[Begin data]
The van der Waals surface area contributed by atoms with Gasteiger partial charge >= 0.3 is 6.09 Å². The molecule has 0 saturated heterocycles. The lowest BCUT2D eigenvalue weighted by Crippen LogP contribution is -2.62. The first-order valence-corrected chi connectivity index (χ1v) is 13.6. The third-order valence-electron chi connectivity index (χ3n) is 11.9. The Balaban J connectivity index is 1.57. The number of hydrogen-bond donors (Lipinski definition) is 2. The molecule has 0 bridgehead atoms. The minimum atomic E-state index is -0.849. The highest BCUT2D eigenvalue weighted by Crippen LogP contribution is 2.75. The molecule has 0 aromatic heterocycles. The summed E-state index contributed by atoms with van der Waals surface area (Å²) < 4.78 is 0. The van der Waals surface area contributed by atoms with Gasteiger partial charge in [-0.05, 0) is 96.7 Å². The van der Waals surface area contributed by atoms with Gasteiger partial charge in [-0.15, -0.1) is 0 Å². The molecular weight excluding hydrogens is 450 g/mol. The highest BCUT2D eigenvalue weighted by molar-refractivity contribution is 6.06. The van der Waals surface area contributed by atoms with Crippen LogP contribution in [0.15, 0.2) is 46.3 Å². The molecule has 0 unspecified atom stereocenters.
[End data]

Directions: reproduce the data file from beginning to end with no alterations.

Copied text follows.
The van der Waals surface area contributed by atoms with Gasteiger partial charge >= 0.3 is 6.09 Å². The molecule has 0 saturated heterocycles. The lowest BCUT2D eigenvalue weighted by Crippen LogP contribution is -2.62. The first-order valence-corrected chi connectivity index (χ1v) is 13.6. The third-order valence-electron chi connectivity index (χ3n) is 11.9. The Balaban J connectivity index is 1.57. The number of hydrogen-bond donors (Lipinski definition) is 2. The molecule has 0 bridgehead atoms. The minimum atomic E-state index is -0.849. The highest BCUT2D eigenvalue weighted by Crippen LogP contribution is 2.75. The molecule has 0 aromatic heterocycles. The summed E-state index contributed by atoms with van der Waals surface area (Å²) < 4.78 is 0. The van der Waals surface area contributed by atoms with Gasteiger partial charge in [-0.05, 0) is 96.7 Å². The van der Waals surface area contributed by atoms with Gasteiger partial charge in [-0.15, -0.1) is 0 Å². The molecular weight excluding hydrogens is 450 g/mol. The highest BCUT2D eigenvalue weighted by molar-refractivity contribution is 6.06. The van der Waals surface area contributed by atoms with Crippen LogP contribution in [0.15, 0.2) is 46.3 Å². The molecule has 0 unspecified atom stereocenters.